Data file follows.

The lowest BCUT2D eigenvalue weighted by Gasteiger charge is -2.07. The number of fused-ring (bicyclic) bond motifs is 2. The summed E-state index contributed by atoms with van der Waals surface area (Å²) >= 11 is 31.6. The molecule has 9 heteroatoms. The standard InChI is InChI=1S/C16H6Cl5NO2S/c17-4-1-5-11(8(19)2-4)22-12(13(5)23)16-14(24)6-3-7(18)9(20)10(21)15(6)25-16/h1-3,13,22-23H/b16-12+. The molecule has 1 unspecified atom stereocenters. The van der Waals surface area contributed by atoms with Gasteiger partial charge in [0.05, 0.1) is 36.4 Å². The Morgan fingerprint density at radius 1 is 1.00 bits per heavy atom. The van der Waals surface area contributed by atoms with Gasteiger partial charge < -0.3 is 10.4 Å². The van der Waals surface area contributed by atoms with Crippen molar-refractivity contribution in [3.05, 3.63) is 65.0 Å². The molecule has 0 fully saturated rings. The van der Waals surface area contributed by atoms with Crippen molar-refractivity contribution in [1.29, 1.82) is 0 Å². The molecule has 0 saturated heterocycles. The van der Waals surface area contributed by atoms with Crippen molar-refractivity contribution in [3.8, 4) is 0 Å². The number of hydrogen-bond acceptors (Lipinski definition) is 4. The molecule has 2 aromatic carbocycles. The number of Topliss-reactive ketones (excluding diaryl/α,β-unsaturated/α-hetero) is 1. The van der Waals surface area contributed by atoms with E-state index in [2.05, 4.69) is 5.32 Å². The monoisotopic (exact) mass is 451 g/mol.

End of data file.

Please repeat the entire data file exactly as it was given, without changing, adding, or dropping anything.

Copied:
The lowest BCUT2D eigenvalue weighted by Gasteiger charge is -2.07. The number of fused-ring (bicyclic) bond motifs is 2. The summed E-state index contributed by atoms with van der Waals surface area (Å²) >= 11 is 31.6. The molecule has 9 heteroatoms. The standard InChI is InChI=1S/C16H6Cl5NO2S/c17-4-1-5-11(8(19)2-4)22-12(13(5)23)16-14(24)6-3-7(18)9(20)10(21)15(6)25-16/h1-3,13,22-23H/b16-12+. The molecule has 1 unspecified atom stereocenters. The van der Waals surface area contributed by atoms with Gasteiger partial charge in [0.05, 0.1) is 36.4 Å². The Morgan fingerprint density at radius 1 is 1.00 bits per heavy atom. The van der Waals surface area contributed by atoms with Gasteiger partial charge < -0.3 is 10.4 Å². The van der Waals surface area contributed by atoms with Crippen molar-refractivity contribution in [3.05, 3.63) is 65.0 Å². The molecule has 0 fully saturated rings. The van der Waals surface area contributed by atoms with Crippen molar-refractivity contribution in [1.29, 1.82) is 0 Å². The molecule has 0 saturated heterocycles. The van der Waals surface area contributed by atoms with Crippen molar-refractivity contribution in [3.8, 4) is 0 Å². The number of hydrogen-bond acceptors (Lipinski definition) is 4. The molecule has 2 aromatic carbocycles. The number of Topliss-reactive ketones (excluding diaryl/α,β-unsaturated/α-hetero) is 1. The van der Waals surface area contributed by atoms with E-state index in [2.05, 4.69) is 5.32 Å². The monoisotopic (exact) mass is 451 g/mol.